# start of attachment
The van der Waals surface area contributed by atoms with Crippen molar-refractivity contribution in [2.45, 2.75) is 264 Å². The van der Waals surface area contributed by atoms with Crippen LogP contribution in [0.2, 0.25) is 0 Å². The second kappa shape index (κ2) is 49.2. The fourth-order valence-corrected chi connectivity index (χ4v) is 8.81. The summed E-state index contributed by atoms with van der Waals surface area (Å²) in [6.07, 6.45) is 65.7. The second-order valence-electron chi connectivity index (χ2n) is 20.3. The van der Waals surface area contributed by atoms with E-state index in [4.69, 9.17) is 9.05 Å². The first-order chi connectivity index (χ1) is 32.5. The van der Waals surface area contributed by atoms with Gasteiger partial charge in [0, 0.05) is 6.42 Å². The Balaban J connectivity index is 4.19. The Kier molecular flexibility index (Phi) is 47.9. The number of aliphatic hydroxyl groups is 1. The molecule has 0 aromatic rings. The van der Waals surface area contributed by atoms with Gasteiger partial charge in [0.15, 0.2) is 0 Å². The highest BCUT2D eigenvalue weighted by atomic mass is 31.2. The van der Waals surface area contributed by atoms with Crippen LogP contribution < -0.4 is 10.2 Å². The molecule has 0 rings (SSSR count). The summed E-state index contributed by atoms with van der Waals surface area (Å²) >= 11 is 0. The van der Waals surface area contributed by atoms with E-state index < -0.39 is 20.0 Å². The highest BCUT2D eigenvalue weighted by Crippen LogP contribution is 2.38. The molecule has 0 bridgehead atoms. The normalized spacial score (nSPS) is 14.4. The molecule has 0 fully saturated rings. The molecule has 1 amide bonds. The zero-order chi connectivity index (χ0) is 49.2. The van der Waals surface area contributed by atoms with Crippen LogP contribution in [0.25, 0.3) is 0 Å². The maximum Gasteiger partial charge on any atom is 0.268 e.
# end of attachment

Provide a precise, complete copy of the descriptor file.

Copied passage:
The van der Waals surface area contributed by atoms with Crippen molar-refractivity contribution in [2.45, 2.75) is 264 Å². The van der Waals surface area contributed by atoms with Crippen LogP contribution in [0.2, 0.25) is 0 Å². The second kappa shape index (κ2) is 49.2. The fourth-order valence-corrected chi connectivity index (χ4v) is 8.81. The summed E-state index contributed by atoms with van der Waals surface area (Å²) in [6.07, 6.45) is 65.7. The second-order valence-electron chi connectivity index (χ2n) is 20.3. The van der Waals surface area contributed by atoms with E-state index in [4.69, 9.17) is 9.05 Å². The first-order chi connectivity index (χ1) is 32.5. The van der Waals surface area contributed by atoms with Gasteiger partial charge in [0, 0.05) is 6.42 Å². The Balaban J connectivity index is 4.19. The Kier molecular flexibility index (Phi) is 47.9. The number of aliphatic hydroxyl groups is 1. The molecule has 0 aromatic rings. The van der Waals surface area contributed by atoms with Gasteiger partial charge in [0.15, 0.2) is 0 Å². The highest BCUT2D eigenvalue weighted by atomic mass is 31.2. The van der Waals surface area contributed by atoms with Crippen LogP contribution < -0.4 is 10.2 Å². The molecule has 0 rings (SSSR count). The summed E-state index contributed by atoms with van der Waals surface area (Å²) >= 11 is 0. The van der Waals surface area contributed by atoms with E-state index < -0.39 is 20.0 Å². The highest BCUT2D eigenvalue weighted by Crippen LogP contribution is 2.38. The molecule has 0 bridgehead atoms. The normalized spacial score (nSPS) is 14.4. The molecule has 0 fully saturated rings. The molecule has 1 amide bonds. The zero-order chi connectivity index (χ0) is 49.2. The van der Waals surface area contributed by atoms with Crippen LogP contribution in [0.25, 0.3) is 0 Å². The maximum Gasteiger partial charge on any atom is 0.268 e.